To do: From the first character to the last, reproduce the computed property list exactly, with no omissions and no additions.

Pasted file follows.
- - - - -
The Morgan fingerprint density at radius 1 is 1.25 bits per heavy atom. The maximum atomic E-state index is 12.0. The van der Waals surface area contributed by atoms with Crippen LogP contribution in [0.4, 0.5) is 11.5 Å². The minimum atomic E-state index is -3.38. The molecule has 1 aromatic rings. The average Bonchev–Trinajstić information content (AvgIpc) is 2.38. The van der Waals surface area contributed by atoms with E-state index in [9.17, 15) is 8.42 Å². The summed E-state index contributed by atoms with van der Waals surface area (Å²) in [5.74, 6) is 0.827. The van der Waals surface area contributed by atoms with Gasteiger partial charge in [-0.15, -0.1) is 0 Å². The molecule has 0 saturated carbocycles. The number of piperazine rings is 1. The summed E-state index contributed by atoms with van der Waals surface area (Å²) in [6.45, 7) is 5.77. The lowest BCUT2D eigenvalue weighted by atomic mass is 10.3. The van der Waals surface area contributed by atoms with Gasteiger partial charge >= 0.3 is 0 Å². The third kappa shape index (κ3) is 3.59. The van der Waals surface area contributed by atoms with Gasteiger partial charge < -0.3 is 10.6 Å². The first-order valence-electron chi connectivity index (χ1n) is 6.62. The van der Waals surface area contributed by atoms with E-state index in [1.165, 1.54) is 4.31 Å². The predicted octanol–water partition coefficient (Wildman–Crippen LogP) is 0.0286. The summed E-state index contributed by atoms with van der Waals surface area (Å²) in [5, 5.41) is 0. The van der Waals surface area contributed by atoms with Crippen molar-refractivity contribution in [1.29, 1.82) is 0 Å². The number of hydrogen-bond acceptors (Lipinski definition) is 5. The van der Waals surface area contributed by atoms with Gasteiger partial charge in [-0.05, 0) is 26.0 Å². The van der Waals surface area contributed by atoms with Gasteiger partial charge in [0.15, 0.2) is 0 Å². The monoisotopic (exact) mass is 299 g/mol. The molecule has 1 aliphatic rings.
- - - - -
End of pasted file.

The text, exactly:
The Morgan fingerprint density at radius 1 is 1.25 bits per heavy atom. The maximum atomic E-state index is 12.0. The van der Waals surface area contributed by atoms with Crippen LogP contribution in [0.4, 0.5) is 11.5 Å². The minimum atomic E-state index is -3.38. The molecule has 1 aromatic rings. The average Bonchev–Trinajstić information content (AvgIpc) is 2.38. The van der Waals surface area contributed by atoms with E-state index in [9.17, 15) is 8.42 Å². The summed E-state index contributed by atoms with van der Waals surface area (Å²) in [5.74, 6) is 0.827. The van der Waals surface area contributed by atoms with Gasteiger partial charge in [-0.15, -0.1) is 0 Å². The molecule has 0 saturated carbocycles. The number of piperazine rings is 1. The summed E-state index contributed by atoms with van der Waals surface area (Å²) in [6.45, 7) is 5.77. The lowest BCUT2D eigenvalue weighted by atomic mass is 10.3. The van der Waals surface area contributed by atoms with Gasteiger partial charge >= 0.3 is 0 Å². The third kappa shape index (κ3) is 3.59. The van der Waals surface area contributed by atoms with Gasteiger partial charge < -0.3 is 10.6 Å². The first-order valence-electron chi connectivity index (χ1n) is 6.62. The van der Waals surface area contributed by atoms with E-state index in [1.165, 1.54) is 4.31 Å². The predicted octanol–water partition coefficient (Wildman–Crippen LogP) is 0.0286. The summed E-state index contributed by atoms with van der Waals surface area (Å²) in [5, 5.41) is 0. The van der Waals surface area contributed by atoms with Crippen molar-refractivity contribution in [1.29, 1.82) is 0 Å². The number of hydrogen-bond acceptors (Lipinski definition) is 5. The van der Waals surface area contributed by atoms with Gasteiger partial charge in [-0.05, 0) is 26.0 Å². The van der Waals surface area contributed by atoms with Gasteiger partial charge in [0.15, 0.2) is 0 Å². The monoisotopic (exact) mass is 299 g/mol. The molecule has 1 aliphatic rings.